Date: 17 May 2018
A semi-retired registrar has encouraged others to take part in NHS research after a trial of a heart monitor on her smartphone helped her change her lifestyle to prevent palpitations.
Josephine Baldock of Charvil, Reading, reduced her hours at work and started exercising more after a portable heart monitor she was given for the study led her to conclude stress was the cause of her palpitations.
Ms Baldock spoke ahead of Sunday’s International Clinical Trials Day (20 May), an annual drive to encourage the public to take part in health research.
The 65-year-old was offered a chance to take part in the IPED study while she visited the Royal Berkshire Hospital for palpitations in July 2017.
The Investigation of Palpitations in the Emergency Department (IPED) study looked at whether a credit card-sized device connected to a smartphone app to record an electrocardiogram (ECG) - a test to check the heart's rhythm and electrical activity - can be used to diagnose people with palpitations.
Palpitations are heartbeats that suddenly become more noticeable and can be caused by medications, heart conditions and emotional triggers such as stress.
They are usually harmless, however patients should see a doctor if they last a long time or get worse, as they could be a result of more serious heart problems.
The study was run through 10 NHS trusts across the UK and funded by the National Institute for Health Research (NIHR), Chest Heart and Stroke Scotland and the British Heart Foundation.
The mother-of-two said: “I was very anxious because it happened on a Sunday morning while I was in bed, just waking up. I wasn’t doing anything exertive at all. I waited for half an hour, and then it happened again.
“I just got up and thought something wasn’t quite right so I came straight into casualty at the Royal Berks.
“When they ran the tests on me, they asked if someone from cardiology could come and speak to me because there was something they were doing research-wise.
“I wanted to take part in research because I’d never experienced anything like that before. I thought if that helps to find out what it is, then it’s crazy not to.”
Patients visiting the ED at the Royal Berkshire Hospital with palpitations were asked if they wanted to take part and were given an envelope which had an equal chance of containing the device or a letter telling them they would receive standard care. Both groups were asked to keep a record of their symptoms for comparison. Standard care usually involves an ECG, blood test and being advised to make a GP appointment.
Those with the device were told to press two sensors on it with the index and middle fingers of both hands for 30 seconds when they experienced palpitations. The device was connected to an app via bluetooth to record their ECG, which was automatically emailed to the research team at NHS Lothian, who gave the results to patients’ local research teams.
Local teams notified patients and their GPs of the results and advised them to book an appointment if the palpitations required further investigation.
Ms Baldock returned to the Royal Berkshire Hospital for a heart scan after two weeks. It revealed no abnormalities and she realised stress was causing her palpitations.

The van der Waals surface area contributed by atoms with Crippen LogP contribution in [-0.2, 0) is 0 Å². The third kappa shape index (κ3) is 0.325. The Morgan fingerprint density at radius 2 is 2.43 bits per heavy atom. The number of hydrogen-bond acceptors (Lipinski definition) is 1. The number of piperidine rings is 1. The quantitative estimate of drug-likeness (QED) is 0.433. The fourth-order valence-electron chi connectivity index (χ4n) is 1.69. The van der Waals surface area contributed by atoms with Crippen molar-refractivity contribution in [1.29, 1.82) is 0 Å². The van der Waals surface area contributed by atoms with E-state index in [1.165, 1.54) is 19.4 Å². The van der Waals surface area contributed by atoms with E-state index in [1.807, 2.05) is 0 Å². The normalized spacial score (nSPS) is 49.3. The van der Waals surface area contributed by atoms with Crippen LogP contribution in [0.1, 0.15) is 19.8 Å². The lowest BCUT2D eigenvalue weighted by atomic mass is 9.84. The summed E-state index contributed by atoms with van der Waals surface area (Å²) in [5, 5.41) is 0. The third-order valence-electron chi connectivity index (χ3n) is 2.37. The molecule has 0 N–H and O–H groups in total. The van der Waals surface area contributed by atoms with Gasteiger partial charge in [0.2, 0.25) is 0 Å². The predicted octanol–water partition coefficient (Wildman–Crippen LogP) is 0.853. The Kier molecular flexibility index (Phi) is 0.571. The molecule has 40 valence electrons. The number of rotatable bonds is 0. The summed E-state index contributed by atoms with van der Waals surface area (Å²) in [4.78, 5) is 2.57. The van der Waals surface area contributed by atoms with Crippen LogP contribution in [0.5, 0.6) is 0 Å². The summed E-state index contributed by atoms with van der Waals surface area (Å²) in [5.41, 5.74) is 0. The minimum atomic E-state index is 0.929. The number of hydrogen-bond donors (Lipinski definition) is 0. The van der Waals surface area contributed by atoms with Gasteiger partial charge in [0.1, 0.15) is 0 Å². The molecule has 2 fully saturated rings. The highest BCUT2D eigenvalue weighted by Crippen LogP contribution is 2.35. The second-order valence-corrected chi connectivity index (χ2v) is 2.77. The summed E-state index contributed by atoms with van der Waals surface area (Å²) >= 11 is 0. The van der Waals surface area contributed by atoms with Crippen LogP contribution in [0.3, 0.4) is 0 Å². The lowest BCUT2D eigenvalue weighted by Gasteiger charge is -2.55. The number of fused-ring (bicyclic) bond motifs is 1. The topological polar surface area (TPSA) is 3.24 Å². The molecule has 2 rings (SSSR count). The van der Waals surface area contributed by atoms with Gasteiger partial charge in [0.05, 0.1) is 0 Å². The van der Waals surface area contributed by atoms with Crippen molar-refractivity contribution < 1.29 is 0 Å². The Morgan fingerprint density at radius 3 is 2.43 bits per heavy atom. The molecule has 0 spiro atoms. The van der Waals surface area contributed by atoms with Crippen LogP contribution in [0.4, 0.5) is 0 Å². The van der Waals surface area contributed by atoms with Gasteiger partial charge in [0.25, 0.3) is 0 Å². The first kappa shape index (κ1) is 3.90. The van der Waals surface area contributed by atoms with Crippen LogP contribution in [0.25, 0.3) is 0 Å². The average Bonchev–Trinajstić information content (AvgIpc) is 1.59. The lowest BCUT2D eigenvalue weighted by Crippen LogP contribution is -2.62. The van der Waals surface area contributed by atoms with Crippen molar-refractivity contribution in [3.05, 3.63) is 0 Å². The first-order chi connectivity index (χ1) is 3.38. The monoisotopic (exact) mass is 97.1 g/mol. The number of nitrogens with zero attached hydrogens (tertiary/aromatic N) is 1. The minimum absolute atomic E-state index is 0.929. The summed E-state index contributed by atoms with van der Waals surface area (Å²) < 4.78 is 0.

She decided to change her hours to part-time at her registrar job at Reading Borough Council. She has since been ice skating, cycling and has bought a rowing machine.
She said: “My job was quite sedentary, it was in an office and pressurised at times. We all know what stress can cause. I wasn’t aware of it, that was the scary thing.
“I swapped my life sat in an office to a different lifestyle. There’s a reason when you’re in your 60s that you should really think about how much you work. If you haven’t got your health, even if you’ve got all the money in the world, it doesn’t really matter.
“I used to exercise maybe once or twice a week because I didn’t have the time before when I was working full-time. I have made changes, and it’s all down to that Sunday morning.”
After three months, patients on the IPED study were contacted by phone about their health. Those with the device were asked to return it in a pre-paid envelope.
Ms Baldock, who completed the study in October 2017, said: “I could look back to a certain day and think about why I felt stressed or why I had palpitations, so I could see a pattern forming. I saw it unfolding. Research was extremely helpful and I would recommend for anyone to do it.”
The IPED study closed in January after recruiting 243 participants, with 58 patients recruited by Royal Berkshire NHS Foundation Trust, which runs the Royal Berkshire Hospital.
Dr Liza Keating, the study’s principal investigator at Royal Berkshire NHS Foundation Trust, said: “The device used in IPED can help patients because it is possible that any abnormality can be detected earlier than might be the case without using it. This can also help save the NHS time and money by reducing the number of appointments patients book at their GP practice or the ED.
“On the whole the patients have been very keen to take part in the study. In fact because this is a randomised study half of the patients have been disappointed not to have been offered the device.
“We hope that this research will benefit patients by helping us decide the best way to treat people with palpitations in the future.”
International Clinical Trials Day is held every 20 May to celebrate the anniversary of the first clinical trial by James Lind in 1747 into the causes of scurvy on board the HMS Salisbury.
Participating in health research helps develop new treatments, improve the NHS and save lives. Patients are encouraged to ask their doctor about research opportunities and view trials seeking volunteers at The UK Clinical Trials Gateway at www.ukctg.nihr.ac.uk.